When the OPRF boys hockey team beat Fenwick 3-2 on Sept. 9, a standing-room-only crowd filled the Paul Hruby Ice Arena at Ridgeland Common. Whether fans cheered for the Huskies’ orange and blue or Friars’ black and white, allegiances were clearly delineated.
Girls high school hockey could not be more different. In fact, skating under the banner of Fenwick, girls from Fenwick, OPRF, Trinity, York and Guerin have blended to field one of the best hockey teams in the state.
Fenwick, which advanced to the state tournament semifinals last season, is 12-2-2 this year. Along with state champion Glenbrook and Loyola, the Friars have an excellent shot at winning state. Girls have been playing hockey at Fenwick since the 2003-2004 season.
“We’ve set a goal of getting to the state finals this year,” Fenwick coach Mason Strom said. “It’s been a really positive first half of the season. Even though we lost a few top scorers after last season, we have a really strong returning core of players who are mostly juniors.”
Lack of talent clearly isn’t a concern. Fenwick has produced a best-ever seven All-State players this winter. Goaltender Lena Flores, defensemen Ava Gawley, Caroline Jenkins, and Sarah Steadman, and forwards Cici Jenkins, Ellie Kaiser and Erin Proctor have all been named to the All-State Red Team.
Proctor (13 goals, 8 assists), Kaiser (16 goals, 4 assists) and Cici Jenkins (10 goals, 5 assists) are the team’s top point-producers. Flores has excelled in net with 192 saves in 210 shots on goal for a 1.09 goals against average.
“Lena Flores is unbelievable and keeps us in every game,” senior defensemen Megan Krikau said. “She has been a big part of our success this year.”
Other players on the team include: Katherine Gobber, Lilly Curry, Lindsay Sepanski, Zoe Wachtel, Lanie Hibel, Sam Schak, Grace Kedziora, Emily Franciszkowicz, Gianna Stinsa and Jennifer Davis.
Playing hockey represents a dream come true for the precocious Kaiser. The Fenwick sophomore leads the team in goals and has verbally committed to play Division I college hockey at Rensselaer Polytechnic Institute.
“I began hockey when I was a figure skater,” Kaiser said. “I saw hockey players in the other rink and knew I wanted to do that. My parents signed me up and I’ve been playing for 10 years.”
In terms of coaching, Strom’s vision is as clear as a breakaway scoring opportunity.
“We’re teaching hockey lessons but also life lessons,” he said. “It’s important to have team chemistry. I preach defense first, but now we have a handful of pretty talented players offensively as well. Our big goals are teaching defensive responsibility and playing both ends of the ice.”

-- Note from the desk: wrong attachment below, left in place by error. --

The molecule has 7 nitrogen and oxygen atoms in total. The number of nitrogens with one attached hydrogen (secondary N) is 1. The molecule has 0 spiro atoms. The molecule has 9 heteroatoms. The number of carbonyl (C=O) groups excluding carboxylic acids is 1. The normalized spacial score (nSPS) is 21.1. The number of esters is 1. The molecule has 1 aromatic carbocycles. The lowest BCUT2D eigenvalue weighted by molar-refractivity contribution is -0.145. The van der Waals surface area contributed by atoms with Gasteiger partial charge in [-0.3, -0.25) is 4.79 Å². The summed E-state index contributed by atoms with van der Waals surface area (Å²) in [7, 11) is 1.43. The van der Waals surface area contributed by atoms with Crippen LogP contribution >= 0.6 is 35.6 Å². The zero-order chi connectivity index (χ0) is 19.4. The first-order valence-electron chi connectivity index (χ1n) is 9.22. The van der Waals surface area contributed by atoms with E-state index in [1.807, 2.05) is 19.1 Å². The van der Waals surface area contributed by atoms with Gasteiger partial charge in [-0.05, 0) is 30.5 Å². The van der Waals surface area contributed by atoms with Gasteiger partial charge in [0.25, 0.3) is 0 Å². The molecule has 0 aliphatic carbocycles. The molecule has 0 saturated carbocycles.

Sportsmanship is of utmost importance as well.
“We all want to win but it must be the right way,” Strom said. “We’ve been in some rough games when we knew it could get chippy with some cheap shots. The best way to react, not just on the ice but in life, is to take the high road. We don’t believe in schoolyard justice or an eye for an eye. The way you beat those teams is on the scoreboard.”
In terms of team chemistry, the girls have proven Huskies and Friars (plus a handful of other school mascots) can truly get along.
“I play lacrosse for OPRF, so I can enjoy being part of a school team and non-affiliated team,” Proctor said. “It’s really fun becoming so close to teammates from other schools.”
But it does lead to awkward moments.
“Sometimes it’s really hard to be part of your rival school’s team,” Proctor added. “I’ve gotten comments like, ‘You’re at the wrong school,’ when I wear Fenwick girls hockey shirts, but I just laugh it off.”
Gawley, a senior captain from Fenwick, added: “The mix of schools is a good thing for the team because it allows everyone to meet new people and expand their friendships.”
It’s not uncommon for team members to play multiple sports.
Krikau, a senior co-captain on Fenwick’s hockey team, also plays softball and volleyball at OPRF. She was the starting libero on the volleyball team this year and a member of the Huskies’ softball state championship team in 2017.
She hopes to win a state title in hockey as well.
“Our goal is to make it to the state championship game at the United Center,” Krikau said. “After a big win, I remember our coach saying, ‘This is a great win and a great way to start off the second half, but I won’t be completely satisfied until we are celebrating in the locker room spraying sparkling apple cider.'”